Patience is a Virtue: 3 Lawn Care Tasks to Postpone Until Spring
The new year is officially here, and many people are setting resolutions to help them improve their lives in 2022. Some people pledge to eat healthy and get in shape; others are dedicating their year to learning new skills and seeking new adventures. For us, improving our gardens and honing our lawn care knowledge are at the top of the list.
According to a survey cited by the University of Illinois, a staggering 42 percent of respondents spent more time in their yards in 2020 and planned to keep their hands in the soil in 2021. While we’ve been stuck at home, our gardens have become our own little patches of paradise, giving us space to relax, play with our pets, and break away from the monotony of staying inside. Now that so many people have become enamored with landscaping and gardening as hobbies, they’re seeking ways to improve their skills and get their yards greener than ever.
But before you get too carried away with your green thumb resolutions, remember that it’s important to time out your lawn maintenance tasks appropriately. Read on to learn about a few gardening and yard care tasks that you should postpone until after winter subsides.
Why These Tasks Aren’t for the Winter
Here in Florida, we don’t have much of a winter compared to our neighbors in other parts of the country. With that in mind, it may be tempting to knock out some of your spring and summer lawncare tasks in the early months of the year. However, whether the temperature drops significantly or not, your lawn needs to go into a period of dormancy. Dormancy is a period of recuperation in which your lawn isn’t actively growing, so it uses less water and redirects its nutrients to developing a stronger root system.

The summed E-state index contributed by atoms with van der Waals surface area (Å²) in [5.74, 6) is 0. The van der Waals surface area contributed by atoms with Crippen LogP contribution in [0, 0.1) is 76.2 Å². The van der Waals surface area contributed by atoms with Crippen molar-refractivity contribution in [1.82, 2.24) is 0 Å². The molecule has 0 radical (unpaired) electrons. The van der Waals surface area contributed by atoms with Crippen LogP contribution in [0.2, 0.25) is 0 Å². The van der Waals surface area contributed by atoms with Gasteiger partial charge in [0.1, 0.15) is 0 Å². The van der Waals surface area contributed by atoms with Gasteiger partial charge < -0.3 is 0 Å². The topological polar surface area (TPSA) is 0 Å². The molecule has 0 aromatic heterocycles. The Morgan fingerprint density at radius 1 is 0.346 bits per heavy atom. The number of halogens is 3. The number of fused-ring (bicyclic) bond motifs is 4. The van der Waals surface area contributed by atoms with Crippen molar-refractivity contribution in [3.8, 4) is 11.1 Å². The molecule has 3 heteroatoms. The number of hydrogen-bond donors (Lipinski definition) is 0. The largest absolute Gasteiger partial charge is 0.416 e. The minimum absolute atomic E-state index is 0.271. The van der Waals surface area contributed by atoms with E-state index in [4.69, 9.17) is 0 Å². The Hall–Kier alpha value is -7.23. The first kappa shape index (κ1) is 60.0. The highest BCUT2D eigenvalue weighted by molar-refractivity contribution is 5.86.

Even if our winter remains fairly mild here in Central Florida, holding off on warmer-season tasks can help prevent shock to your grass and help it to remain healthy for years to come.
Avoid These Tasks Until Spring
As a rule of thumb, you should only fertilize your grass while it’s actively growing. According to the University of Florida, North and Central Florida’s active growing season takes place from about March through October or November. If you’re not careful, applying fertilizer during the dormant season may cause your lawn to burn.
Keep in mind that many locations in Florida have additional restrictions on the right times to fertilize your lawn to minimize the amount of chemicals sloughing off into waste water. Check with your local government to learn about fertilizer restrictions in your area. It’s also important to choose the right fertilizer for your lawn’s unique needs, so the winter is a good time to study up before you make a purchase!
Walking on the lawn
This point is a bigger issue for those homeowners who experience frost and snow. Walking on grass when it’s frozen can cause the blades to shatter, causing severe damage and opening the possibility for diseases and pests to make their way in. Still, your dormant lawn doesn’t have the energy needed to repair itself as quickly during the winter, so now is not the time to increase your foot traffic or put new outdoor furniture in your garden. Keep your foot and vehicle traffic to a minimum until the spring, if possible.
Aerating your lawn
We’ve spoken at length about the importance of aeration for a healthy lawn with a strong root system. Aeration helps to break up impacted soil and allows air, water, and nutrients to deeply penetrate the soil. However, aeration can be a big stressor since you’re punching holes in the ground and jarring some of your grass’s roots in the process. This, along with any other lawncare tasks that may stress your grass, should be postponed until the active growing season when your lawn can recover without extra effort.
Plan Your Next Lawn Care Moves
Overall, winter is the best time to plan your next lawncare moves as you wait for your grass to start growing again. Hold off on any tasks that may damage weakened grass while its defense systems aren’t at peak performance. Spend the next couple of months getting the equipment you need, mapping out your dream garden, and maintaining your tools for the best results.
If you need repairs or maintenance on your power equipment, Gator’s got it! We offer the widest selection of OEM parts for commercial and home-use lawn care equipment in Central Florida. To learn more, call us at 407-260-1292 today.